There are many pastors, deacons, and elders out there who think Christians need to have an authorization by a certain approved organization for someone to preach the Gospel. I have personally known some pastors who think you need their personal authority before you should have the right to preach, and those are more common than you would think. However, Jesus Christ was ALSO told He was not allowed to preach without the permission of the church leaders, and He answered them:
And when he was come into the temple, the chief priests and the elders of the people came unto him as he was teaching, and said, By what authority doest thou these things? and who gave thee this authority? And Jesus answered and said unto them, I also will ask you one thing, which if ye tell me, I in like wise will tell you by what authority I do these things. The baptism of John, whence was it? from heaven, or of men? And they reasoned with themselves, saying, If we shall say, From heaven; he will say unto us, Why did ye not then believe him? But if we shall say, Of men; we fear the people; for all hold John as a prophet. And they answered Jesus, and said, We cannot tell. And he said unto them, Neither tell I you by what authority I do these things.
Do ye look on things after the outward appearance? If any man trust to himself that he is Christ's, let him of himself think this again, that, as he is Christ's, even so are we Christ's. For though I should boast somewhat more of our authority, which the Lord hath given us for edification, and not for your destruction, I should not be ashamed:
-2 Corinthians 10:7-8
Let us therefore follow after the things which make for peace, and things wherewith one may edify another.
Wherefore comfort yourselves together, and edify one another, even as also ye do.
1 Thessalonians 5:11
One of the key ways to determine if a church leader is using Biblical authority is by testing all his actions to see if they are for edification or destruction. Lying (which includes failure to keep his word), gossip, cheating, back-biting, railing (i.e. name-calling and slander on brethren), theft, etc -- all these are actions that lead to destruction, not edification.
For instance, the Catholic church has a long history of teaching a false Gospel that will lead folks to hell, and I have watched pastors condemn and banish other Christians for teaching the truth about the Catholic church. Another example, Antioch originally had congregations meet at homes, but I have watched pastors condemn and banish other Christians for having a home church. It gets so bad, that I have watched pastors condemn and banish other Christians who support a Christian that the pastor has already condemned and banished!
No where in the New Covenant Gospel does God give one man in the Body of Christ the authority to do these things. The Catholic church believes Christ gave one man the authority, and they call him the pope! Biblical authority builds up the Body of Christ through edifying by teaching and enabling Christians to go out and do what God has called them to do, and anything that they do beyond this servant's goal is NOT Biblical authority because true Biblical authority is designed as a servitude position in faith of the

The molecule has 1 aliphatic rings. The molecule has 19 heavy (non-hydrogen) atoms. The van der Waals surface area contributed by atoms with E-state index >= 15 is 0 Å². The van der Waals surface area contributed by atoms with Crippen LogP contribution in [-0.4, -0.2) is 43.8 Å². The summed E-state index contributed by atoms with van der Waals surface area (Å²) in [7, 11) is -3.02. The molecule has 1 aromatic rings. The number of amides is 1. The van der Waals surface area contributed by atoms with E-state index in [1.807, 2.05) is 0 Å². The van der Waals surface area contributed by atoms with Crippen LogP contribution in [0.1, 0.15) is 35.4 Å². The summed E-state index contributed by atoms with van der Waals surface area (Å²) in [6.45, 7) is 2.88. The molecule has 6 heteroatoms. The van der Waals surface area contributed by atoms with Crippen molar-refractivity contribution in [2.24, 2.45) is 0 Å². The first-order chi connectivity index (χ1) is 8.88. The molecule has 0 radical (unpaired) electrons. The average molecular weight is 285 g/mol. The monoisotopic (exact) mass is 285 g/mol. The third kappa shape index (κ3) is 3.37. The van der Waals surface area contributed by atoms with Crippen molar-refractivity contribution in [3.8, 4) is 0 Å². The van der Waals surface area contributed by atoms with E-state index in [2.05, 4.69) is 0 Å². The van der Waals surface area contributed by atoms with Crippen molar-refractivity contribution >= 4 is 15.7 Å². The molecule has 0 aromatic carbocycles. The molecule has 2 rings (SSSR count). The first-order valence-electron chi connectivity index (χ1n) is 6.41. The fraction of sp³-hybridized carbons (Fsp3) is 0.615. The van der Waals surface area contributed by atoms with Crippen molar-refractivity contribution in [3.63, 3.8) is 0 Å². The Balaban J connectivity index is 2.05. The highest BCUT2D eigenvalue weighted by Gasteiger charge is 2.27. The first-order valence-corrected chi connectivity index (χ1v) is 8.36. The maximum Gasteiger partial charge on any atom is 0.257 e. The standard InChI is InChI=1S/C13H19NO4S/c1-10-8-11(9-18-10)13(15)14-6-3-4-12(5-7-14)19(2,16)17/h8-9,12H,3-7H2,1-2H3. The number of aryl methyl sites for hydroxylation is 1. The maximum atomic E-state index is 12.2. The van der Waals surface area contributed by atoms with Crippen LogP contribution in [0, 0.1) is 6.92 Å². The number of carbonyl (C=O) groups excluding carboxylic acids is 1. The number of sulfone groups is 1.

Some Christians immediately object to say, "Pastors have the authority to remove people from the church," but I challenge any Christian to show me a chapter and verse where pastors are given that authority on their own. The WHOLE congregation has that instruction in Matthew 18:15-20, and it is supposed to involve the entire Body of believers within that group before any removal is initiated. That doesn't mean board of directors, or the elders, or the deacons--the ENTIRE congregation is supposed to be involved. I have listened to many testimonies and personally witnessed pastors kicking Christians out without Biblical justification in that manner. In 1 Corinthians 5:9-13, there is instruction to remove people who call themselves brethren and openly live a sinful lifestyle, but no where does it give a single pastor or deacon or elder the authority or sole responsiblity to do this without the rest of the congregation involved.
Another interesting excuse for the non-biblical authority of some church leaders is claiming they are "accountable" to another Christian, and based on their claims, that is supposed to give them some sort of more credible authority. That raises some interesting questions because, often times, they will never reveal who it is they are accountable to, and generally, the people to whom the pastor makes himself accountable to are hand-picked by the pastor himself, and someone who will, in most cases, not give the pastor proper rebuke when he does wrong. (Or the pastor will never reveal to his accountable partner that he did wrong in the first place, because the pastor himself decides what is and is not wrong according to his own authoritative standards.) We all do this in some respect, but what makes the pastor's "accountability-buddy" more legitimate than any other Christian's?
And this begs another interesting question: Is the "accountibility-buddy" accountable to someone else? This really gets into respecters of persons (sin), and many "authorities" in top "clergy" levels of the church system have what seems to be a higher level club that only certain people are allowed in. What we ought to be doing is keeping open levels of communication with the congregation, via whatever means necessary, and relying on our Lord Jesus Christ via the Holy Spirit to make us accountable to Him.
We, as Christians, should not be blind to what is going on around us. Most American Christians should, from experience, be able to recognize the worldly corporate, Catholic-style church structure that is being duplicated all around us, but fear what would happen if they speak up about it. Again, not all churches have these problems, and there are some really great church leaders out there, but the problem obviously exists because of rapid abuse many of us in the Body of Christ have witnessed.
Let's follow our Lord Jesus Christ into spiritual battle as we continue to preach the truth, not only the non-believer, but also to our fellow Christian brethren, no matter their station in life. Remember,
Remember that our Lord Jesus Christ did not give commandments to his servants in a specific bracket of "pastors and deacons and elders only." He spoke to ALL His servants, expecting all of them to be ministers unto His Church:
[For the Son of man is] as a man taking a far journey, who left his house, and gave authority to his servants, and to every man his work, and commanded the porter to watch. Watch ye therefore: for ye know not when the master of the house cometh, at even, or at midnight, or at the cockcrowing, or in the morning: Lest coming suddenly he find you sleeping.